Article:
Predicting much of anything about this year's NBA draft won't be easy

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Normally a day out from the start of the NBA draft, Raptors assistant GM and vice president of player personnel Dan Tolzman and his Raptors war room team can tell you, within a few players, who is still going to be on the board when their selection rolls around.

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But this year, with the Raptors drafting 19 and then again at 31 (the first pick of Round 2), there is no such sense of assuredness.

“I’d say this year, more than any year, most of the people we are talking to are in the same boat as we are,’ Tolzman said the day before Wednesday’s draft. “It’s wide open, like the range of players is about as wide as I can ever remember so that really makes it difficult to try and project which guys we can safely cross off the list who could get to 19 and so there’s an added level of uncertainty that I’d say isn’t common for this close to the draft.”

The unique uncertainty though did not really alter the Raptors’ process.

Tolzman confirmed the team brought in about the same number of players for in-person workouts they would bring in for a year with multiple picks, but admitted getting all the guys in they wanted wasn’t made easy by this year’s unique circumstances.

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“I think that uncertainty from the agents’ perspective was they were catching interest from a big group of the draft (for workouts),” Tolzman said. “Where we fell on that spectrum is kind of up for debate between our point of view and the agents’ point of view. So, I would say there were some decisions made on their part to prioritize other teams.”

Tolzman, though, said whether a player works out in Toronto or not has no actual bearing on who they pick.

“I don’t think we would ever rule somebody out we didn’t get in,” Tolzman said. “I think there is an understanding on both sides (teams and agents) that it’s a jigsaw puzzle that you do your best to fit in a schedule of workouts and they got 30 teams calling them to try to fit it in, so I don’t think you ever hold it against an agent or especially a player that they didn’t come and visit us, so we’re not going to take them because of that.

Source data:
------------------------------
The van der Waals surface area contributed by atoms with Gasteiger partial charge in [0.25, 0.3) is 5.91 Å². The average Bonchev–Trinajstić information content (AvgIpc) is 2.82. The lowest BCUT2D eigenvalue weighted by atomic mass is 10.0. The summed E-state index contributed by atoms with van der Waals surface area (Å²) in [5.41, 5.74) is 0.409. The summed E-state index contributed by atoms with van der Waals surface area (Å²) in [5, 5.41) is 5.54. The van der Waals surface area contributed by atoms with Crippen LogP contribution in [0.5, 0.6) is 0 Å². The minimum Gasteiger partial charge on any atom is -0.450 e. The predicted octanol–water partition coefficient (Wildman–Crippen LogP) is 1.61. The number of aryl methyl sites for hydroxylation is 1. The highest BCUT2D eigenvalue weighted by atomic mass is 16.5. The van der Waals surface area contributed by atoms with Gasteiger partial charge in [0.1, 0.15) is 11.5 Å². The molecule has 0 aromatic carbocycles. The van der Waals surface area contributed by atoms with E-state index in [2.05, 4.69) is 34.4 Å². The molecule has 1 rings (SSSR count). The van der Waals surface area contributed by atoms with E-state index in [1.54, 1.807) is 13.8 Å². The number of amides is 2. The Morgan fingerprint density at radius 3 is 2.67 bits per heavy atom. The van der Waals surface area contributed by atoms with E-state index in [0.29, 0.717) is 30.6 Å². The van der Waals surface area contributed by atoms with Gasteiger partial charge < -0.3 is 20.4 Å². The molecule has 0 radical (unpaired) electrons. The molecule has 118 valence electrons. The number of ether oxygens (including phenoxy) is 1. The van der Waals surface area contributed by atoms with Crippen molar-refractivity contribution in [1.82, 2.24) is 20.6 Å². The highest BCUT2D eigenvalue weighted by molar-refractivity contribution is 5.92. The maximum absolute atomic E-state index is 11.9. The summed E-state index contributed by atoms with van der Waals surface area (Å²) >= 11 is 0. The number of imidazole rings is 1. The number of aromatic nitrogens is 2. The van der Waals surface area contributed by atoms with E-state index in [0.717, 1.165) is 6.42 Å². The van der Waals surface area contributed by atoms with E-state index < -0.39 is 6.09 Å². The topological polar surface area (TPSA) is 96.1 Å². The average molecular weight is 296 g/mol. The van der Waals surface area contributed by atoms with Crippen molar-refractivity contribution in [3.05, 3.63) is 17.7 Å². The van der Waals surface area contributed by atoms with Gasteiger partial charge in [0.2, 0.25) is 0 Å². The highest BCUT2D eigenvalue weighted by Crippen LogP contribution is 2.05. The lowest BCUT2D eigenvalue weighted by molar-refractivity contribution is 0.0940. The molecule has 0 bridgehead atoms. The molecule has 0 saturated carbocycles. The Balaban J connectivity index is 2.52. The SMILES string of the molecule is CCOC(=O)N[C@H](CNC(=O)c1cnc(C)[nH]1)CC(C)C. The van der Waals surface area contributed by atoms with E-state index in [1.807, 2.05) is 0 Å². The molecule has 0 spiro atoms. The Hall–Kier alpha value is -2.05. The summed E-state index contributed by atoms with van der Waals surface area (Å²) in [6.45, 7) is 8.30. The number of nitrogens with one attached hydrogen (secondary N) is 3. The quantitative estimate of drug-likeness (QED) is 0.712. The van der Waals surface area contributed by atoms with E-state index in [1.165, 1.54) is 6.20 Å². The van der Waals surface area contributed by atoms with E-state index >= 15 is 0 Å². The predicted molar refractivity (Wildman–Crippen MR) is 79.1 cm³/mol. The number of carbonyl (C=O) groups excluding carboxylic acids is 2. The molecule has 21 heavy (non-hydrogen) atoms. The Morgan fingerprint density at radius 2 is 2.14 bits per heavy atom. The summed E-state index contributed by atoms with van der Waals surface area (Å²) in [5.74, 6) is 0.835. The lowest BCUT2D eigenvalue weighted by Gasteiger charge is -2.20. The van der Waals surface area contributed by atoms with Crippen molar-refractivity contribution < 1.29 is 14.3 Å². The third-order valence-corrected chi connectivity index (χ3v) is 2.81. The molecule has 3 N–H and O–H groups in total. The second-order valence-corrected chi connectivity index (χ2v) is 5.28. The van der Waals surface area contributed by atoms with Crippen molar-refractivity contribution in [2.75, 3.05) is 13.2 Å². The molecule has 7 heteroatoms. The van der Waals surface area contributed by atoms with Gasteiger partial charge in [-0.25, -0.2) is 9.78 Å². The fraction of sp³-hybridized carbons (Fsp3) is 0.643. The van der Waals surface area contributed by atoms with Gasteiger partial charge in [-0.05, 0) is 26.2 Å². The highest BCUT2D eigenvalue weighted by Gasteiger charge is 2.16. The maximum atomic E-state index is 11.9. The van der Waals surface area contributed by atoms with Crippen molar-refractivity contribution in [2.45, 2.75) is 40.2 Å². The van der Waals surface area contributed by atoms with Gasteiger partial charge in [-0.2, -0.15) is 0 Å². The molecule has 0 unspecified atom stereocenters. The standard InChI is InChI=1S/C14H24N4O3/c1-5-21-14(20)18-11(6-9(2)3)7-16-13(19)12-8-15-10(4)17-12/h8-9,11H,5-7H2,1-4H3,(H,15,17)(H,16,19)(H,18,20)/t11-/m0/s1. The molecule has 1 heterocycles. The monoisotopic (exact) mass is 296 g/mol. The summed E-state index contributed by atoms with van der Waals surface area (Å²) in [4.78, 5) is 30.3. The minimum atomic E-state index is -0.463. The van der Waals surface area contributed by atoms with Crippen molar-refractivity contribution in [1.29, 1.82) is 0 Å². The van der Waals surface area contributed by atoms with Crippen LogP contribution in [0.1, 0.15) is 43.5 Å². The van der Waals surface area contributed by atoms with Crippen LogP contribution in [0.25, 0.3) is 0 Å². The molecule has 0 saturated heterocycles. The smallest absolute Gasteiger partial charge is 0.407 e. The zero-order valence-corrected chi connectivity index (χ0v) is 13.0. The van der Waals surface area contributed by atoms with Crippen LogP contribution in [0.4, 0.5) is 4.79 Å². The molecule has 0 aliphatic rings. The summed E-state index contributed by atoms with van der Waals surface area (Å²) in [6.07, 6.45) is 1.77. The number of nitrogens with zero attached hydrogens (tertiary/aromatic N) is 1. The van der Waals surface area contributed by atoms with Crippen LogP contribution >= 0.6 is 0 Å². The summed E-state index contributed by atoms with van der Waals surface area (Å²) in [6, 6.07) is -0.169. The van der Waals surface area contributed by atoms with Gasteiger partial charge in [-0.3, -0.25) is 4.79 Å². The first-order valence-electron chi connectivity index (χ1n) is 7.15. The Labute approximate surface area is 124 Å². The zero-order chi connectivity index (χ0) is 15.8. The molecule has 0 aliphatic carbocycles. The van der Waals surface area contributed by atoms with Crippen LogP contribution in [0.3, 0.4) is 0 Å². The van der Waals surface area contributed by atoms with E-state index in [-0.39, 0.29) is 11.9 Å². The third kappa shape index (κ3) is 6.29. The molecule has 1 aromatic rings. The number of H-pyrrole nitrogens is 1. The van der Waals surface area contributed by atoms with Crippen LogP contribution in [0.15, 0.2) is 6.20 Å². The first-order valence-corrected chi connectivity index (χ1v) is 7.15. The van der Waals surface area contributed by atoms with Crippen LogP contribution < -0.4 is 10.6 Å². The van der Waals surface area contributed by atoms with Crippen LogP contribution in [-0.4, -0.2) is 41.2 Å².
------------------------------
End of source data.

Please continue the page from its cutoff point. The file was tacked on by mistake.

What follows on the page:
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“It makes things easier and better for us when we do get them in because it’s not only how the workouts go, but all the touchpoints of getting to know them and the time we spend with them and the time they get in the city really adds a level of comfort with the player. But, yeah, by no means does whether a guy got here during the pre-draft period become a prerequisite to drafting them.”

In a draft that doesn’t have a lot of brand names, Bronny James — son of Lakers’ superstar LeBron James — has stirred interest, including a recent report that linked him to Toronto.

While Tolzman wasn’t about to characterize what level of interest the Raptors might have in the famous offspring, he readily admits the team has not crossed him off their list of potential targets.

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“I mean, he’s in the mix, you know like, I wouldn’t say … it’d be a disservice to us if I told you like anything more strongly than anyone else,” Tolzman said. “I would say that every player on the board we’re looking long and hard at and I wouldn’t say that we’ve ruled anybody out any of our picks. That’s as much as I would say.”

And while it’s too early to say whether this will serve as an advantage for Toronto, it being a new wrinkle to the NBA draft, but for the first time in draft history the draft will be split over two days with Round 1 on Wednesday and Round 2 on Thursday.

The reason it might affect Toronto and potentially be an advantage is because Toronto possesses pick No. 31, which is the first pick of the second day.

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Tolzman hinted Toronto, which right now has no plans to trade the pick, could be looking at a few more offers for that pick just because teams will have a full night to digest what is still on the board.

“It’s going to be interesting,” Tolzman said. “I think everyone is learning as we go on how to approach that. We’re preparing for the phones being busy leading into that pick because as we all know there are always players that unexpectedly fall to the second round. Who those are and where their … there are teams that like those guys inevitably.

“I think we’re preparing for what that board looks like on Day 2. It could lead to maybe some more calls than what would normally be the case in a single-day draft.”

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